Umbilical Cord-Related Injuries Can Be Life-Threatening

Umbilical Cord-Related Injuries Can Be Life-ThreateningThe umbilical cord is a flexible structure (shaped like a tube) that provides nutrients and oxygen from the mother to the child. Pregnancy and birth doctors and their medical teams need to be prepared for any complications that may arise during pregnancy and labor, including umbilical cord problems. With attentive and competent care, umbilical complications can be promptly controlled.

Parents have the right to expect they will leave the hospital with a healthy child and not one who needs a lifetime of medical care. Doctors and hospitals whose negligence causes harm to the infant or to the mother should be held accountable for any injuries or fatalities they cause. At Telaré Law, our Kennewick medical malpractice lawyers represent families when medical providers fail to provide competent care for any type of birth injury including the following umbilical cord-related injuries:

Nuchal cord injuries

A nuchal cord injury occurs when the umbilical cord becomes wrapped around the neck of the fetus. About 10 to 29% of fetuses incur a nuchal cord. The odds of a nuchal cord increase with “advancing gestation age.” While nuchal cord complications don’t often result in death, a nuchal cord can complicate the delivery and cause long-term injuries.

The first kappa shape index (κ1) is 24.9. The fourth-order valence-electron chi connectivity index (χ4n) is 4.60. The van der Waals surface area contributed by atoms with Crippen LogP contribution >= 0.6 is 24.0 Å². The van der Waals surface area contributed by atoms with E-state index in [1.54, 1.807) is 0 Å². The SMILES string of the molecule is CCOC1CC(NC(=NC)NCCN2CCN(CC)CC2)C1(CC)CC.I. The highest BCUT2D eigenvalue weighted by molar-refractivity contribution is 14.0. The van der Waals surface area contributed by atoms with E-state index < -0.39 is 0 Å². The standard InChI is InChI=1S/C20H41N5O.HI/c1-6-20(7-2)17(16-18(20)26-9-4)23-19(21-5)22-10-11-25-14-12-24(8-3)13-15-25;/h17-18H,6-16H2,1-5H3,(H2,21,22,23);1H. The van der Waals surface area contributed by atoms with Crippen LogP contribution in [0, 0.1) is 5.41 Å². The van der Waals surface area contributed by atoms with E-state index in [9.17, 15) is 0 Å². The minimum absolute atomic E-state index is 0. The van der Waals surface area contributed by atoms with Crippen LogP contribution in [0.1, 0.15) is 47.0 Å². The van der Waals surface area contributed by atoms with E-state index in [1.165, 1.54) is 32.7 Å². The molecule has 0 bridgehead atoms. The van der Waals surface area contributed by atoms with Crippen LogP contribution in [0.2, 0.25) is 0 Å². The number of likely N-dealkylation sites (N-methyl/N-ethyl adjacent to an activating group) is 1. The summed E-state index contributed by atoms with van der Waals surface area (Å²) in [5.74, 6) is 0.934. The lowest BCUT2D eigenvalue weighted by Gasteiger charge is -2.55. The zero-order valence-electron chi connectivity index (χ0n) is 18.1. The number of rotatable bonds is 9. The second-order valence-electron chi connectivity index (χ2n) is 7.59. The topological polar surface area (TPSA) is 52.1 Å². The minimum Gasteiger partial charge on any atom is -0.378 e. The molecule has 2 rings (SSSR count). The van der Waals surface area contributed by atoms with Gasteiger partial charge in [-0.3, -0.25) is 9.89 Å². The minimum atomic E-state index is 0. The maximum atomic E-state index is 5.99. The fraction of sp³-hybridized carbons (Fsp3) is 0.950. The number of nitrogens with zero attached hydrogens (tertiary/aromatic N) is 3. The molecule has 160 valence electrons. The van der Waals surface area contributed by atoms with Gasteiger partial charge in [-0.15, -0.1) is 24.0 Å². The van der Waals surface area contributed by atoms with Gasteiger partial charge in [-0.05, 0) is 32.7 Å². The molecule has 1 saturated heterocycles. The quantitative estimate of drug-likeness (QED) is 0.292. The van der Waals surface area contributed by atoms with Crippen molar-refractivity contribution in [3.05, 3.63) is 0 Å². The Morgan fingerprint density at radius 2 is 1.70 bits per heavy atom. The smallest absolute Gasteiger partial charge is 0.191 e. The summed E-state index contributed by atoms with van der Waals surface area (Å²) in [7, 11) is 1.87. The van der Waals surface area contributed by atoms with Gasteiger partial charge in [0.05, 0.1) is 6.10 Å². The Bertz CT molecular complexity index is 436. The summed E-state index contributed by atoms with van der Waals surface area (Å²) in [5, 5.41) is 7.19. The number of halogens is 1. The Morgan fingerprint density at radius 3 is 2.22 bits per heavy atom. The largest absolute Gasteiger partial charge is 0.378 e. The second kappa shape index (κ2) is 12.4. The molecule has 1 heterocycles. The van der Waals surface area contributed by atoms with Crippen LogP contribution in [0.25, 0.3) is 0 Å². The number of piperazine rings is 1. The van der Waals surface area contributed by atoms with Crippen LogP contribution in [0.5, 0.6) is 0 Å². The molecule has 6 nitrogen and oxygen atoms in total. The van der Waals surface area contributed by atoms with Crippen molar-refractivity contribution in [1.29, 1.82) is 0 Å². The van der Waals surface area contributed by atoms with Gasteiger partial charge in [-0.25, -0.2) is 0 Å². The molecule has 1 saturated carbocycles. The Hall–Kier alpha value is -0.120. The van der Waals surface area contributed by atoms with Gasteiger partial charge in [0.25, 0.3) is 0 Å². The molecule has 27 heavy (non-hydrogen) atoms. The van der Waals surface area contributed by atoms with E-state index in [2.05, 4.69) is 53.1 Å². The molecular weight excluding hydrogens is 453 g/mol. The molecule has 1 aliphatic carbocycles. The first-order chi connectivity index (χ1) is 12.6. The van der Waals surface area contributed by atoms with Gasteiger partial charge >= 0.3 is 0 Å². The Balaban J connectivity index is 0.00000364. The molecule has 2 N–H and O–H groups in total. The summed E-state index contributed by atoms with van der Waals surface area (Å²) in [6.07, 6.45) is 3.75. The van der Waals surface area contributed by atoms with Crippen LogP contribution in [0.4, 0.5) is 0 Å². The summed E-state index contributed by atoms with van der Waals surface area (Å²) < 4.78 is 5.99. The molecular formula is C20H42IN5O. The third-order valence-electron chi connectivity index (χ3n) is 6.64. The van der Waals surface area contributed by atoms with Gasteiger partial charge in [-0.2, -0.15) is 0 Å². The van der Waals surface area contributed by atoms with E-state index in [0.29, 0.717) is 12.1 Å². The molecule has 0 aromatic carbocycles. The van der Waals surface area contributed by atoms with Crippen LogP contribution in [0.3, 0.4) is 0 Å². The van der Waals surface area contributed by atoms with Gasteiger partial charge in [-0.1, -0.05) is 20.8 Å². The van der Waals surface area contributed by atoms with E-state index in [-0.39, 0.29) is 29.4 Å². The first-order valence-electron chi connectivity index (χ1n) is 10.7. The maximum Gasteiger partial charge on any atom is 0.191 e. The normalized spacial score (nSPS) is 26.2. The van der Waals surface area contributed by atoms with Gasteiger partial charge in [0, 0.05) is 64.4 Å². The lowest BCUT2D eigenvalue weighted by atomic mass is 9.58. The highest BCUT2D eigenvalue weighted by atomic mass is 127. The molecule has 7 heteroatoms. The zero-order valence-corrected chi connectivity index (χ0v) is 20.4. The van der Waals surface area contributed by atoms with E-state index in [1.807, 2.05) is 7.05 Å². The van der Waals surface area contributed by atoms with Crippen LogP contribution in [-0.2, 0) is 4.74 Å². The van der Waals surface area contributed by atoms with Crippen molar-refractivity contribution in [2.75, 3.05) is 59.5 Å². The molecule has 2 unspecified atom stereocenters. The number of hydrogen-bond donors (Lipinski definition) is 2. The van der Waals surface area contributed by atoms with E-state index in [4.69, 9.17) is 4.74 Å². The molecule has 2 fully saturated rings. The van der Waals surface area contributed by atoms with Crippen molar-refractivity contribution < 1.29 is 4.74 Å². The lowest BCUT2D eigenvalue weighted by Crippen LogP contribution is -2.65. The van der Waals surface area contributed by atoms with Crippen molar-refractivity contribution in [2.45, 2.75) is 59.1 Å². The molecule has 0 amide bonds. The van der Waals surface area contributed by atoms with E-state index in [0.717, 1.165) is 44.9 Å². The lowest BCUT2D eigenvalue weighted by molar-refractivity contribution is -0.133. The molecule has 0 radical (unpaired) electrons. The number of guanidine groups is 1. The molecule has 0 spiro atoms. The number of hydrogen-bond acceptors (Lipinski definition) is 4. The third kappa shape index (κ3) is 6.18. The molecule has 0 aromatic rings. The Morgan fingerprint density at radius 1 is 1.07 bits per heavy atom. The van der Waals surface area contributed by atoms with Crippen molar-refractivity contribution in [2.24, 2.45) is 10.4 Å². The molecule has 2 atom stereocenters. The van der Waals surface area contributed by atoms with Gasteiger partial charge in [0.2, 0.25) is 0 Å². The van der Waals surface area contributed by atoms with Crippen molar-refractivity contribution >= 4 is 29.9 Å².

The effect of a tightly wrapped nuchal cord around the neck of a fetus can be similar to strangulation. Blood flow in the “thin-walled umbilical vein” can be obstructed while the infant's “blood continues to be pumped out of the baby through the thicker walled umbilical arteries causing hypovolemia, acidosis, and anemia.”

According to the Cleveland Clinic, hypovolemia occurs when a body loses fluid such as blood or water. Hypovolemia symptoms include weakness, tiredness, and dizziness. Hypovolemia is normally treated with IV fluids. Acidosis refers to high levels of acid in the body. Normally, the lungs and kidneys can get rid of the excess acids. If not, serious complications can result. Anemia occurs when the body lacks enough healthy red blood cells to carry adequate oxygen to the tissues of the body.

Umbilical cord prolapse

According to the American Pregnancy Association, umbilical cord prolapse occurs before or during the delivery when the umbilical cord “slips through the cervix” after the mother’s water breaks, “preceding the baby into the birth canal.” A dangerous complication is when the cord sticks out from the vagina which can block or stop the flow of blood through the umbilical cord. If the cord prolapses and protrudes from the vagina, pregnant mothers will need immediate emergency medical care.